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Friday, May 20, 2011

GIS Silverlight Project

Yesterday my team was asked to present out system to two other companies working with ESRI technology. It started out with my boss giving a talk on the company and then I gave a presentation on the abilities of our Silverlight application. The talk was cut shorter since the manager of R&D in our organization summoned us for a surprise meeting (and beer, can’t forget the beer!), but we managed to cover all the issues even with the shortened meeting.

This meeting was doubly important to me personally since one of the companies that came around was my previous one, with a few of my friends mixed in…


So what does our Silverlight Application do?

First of we have two kinds of users: users of the company (with Active directory permissions) and our customers. Both need to access our application but with different controls turned on.

  • All users can see a map with Sites (our main components in the system)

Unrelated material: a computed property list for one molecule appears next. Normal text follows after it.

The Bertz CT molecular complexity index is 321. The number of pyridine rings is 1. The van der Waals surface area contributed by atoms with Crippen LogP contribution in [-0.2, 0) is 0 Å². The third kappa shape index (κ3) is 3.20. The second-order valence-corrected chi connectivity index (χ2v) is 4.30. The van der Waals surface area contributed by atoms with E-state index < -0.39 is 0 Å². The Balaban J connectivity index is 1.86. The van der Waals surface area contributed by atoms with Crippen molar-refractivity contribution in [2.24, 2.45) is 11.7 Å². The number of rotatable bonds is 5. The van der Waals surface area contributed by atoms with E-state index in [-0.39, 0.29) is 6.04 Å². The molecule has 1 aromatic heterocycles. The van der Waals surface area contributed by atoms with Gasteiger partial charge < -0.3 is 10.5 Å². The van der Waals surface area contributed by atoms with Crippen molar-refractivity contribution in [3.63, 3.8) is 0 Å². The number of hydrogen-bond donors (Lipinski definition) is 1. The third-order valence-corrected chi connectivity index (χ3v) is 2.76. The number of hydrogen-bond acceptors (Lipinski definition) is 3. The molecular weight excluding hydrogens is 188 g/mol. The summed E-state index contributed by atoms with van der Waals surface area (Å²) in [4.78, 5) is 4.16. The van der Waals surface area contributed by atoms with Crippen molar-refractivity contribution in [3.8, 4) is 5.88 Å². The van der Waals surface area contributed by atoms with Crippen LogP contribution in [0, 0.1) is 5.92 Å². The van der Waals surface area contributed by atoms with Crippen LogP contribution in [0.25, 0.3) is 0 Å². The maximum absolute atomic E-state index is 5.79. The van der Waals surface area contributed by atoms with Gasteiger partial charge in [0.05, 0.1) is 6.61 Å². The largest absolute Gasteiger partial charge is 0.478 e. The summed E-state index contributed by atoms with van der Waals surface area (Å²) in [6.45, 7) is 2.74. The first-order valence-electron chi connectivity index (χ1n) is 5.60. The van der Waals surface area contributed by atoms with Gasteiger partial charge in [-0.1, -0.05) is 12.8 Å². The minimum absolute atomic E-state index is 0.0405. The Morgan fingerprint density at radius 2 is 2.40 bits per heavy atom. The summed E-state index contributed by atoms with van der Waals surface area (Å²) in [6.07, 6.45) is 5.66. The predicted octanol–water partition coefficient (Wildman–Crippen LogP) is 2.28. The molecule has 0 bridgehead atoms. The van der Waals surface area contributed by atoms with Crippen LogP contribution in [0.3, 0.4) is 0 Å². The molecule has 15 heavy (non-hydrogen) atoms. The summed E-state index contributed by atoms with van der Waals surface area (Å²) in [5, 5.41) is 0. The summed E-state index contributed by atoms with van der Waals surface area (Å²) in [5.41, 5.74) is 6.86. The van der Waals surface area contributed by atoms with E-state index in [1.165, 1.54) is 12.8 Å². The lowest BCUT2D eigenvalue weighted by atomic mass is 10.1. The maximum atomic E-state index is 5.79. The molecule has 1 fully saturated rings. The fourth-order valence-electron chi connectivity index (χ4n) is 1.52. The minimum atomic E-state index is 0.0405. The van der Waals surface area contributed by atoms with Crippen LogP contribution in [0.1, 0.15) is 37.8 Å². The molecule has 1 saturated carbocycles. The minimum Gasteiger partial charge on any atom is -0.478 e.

• The map layers update themselves according to changes in the system (for example when a Site is added, the users get the update automatically)
  • Sites grid with an arrow pointer for the Site location in the map (the Site the mouse is on top in the grid)
  • Address Search
  • Routing: getting directions from place to place (and in the near future what Sites are in the way)
  • Google Streets View: for those countries that support it (soon in Israel)
  • Real Time Traffic: a display on the map of the current traffic reports (and when ESRI will support this we will deliver Routing results that regard the current traffic)

Functionality for company users:

  • Display live (give or take 30 seconds) view of vehicles on the road with either lines or dots for their position
  • Querying old vehicle locations
  • Site creation
  • Inner site topology creation (all of which are geographic entities that can be moved on the map while in edit mode)
  • Various editing of field data


The after meetings talks were mostly on the type of Layers we used. We are actually using a custom FeatureLayer that handles the automatic updates (I will post about it later).

The meeting ended with Yossi (my previous company professional UI guy saying that our “application looks very nice”, a high complement from him…).

If you ever wonder what I yet have to post about, just check the lists above…

Until next time,



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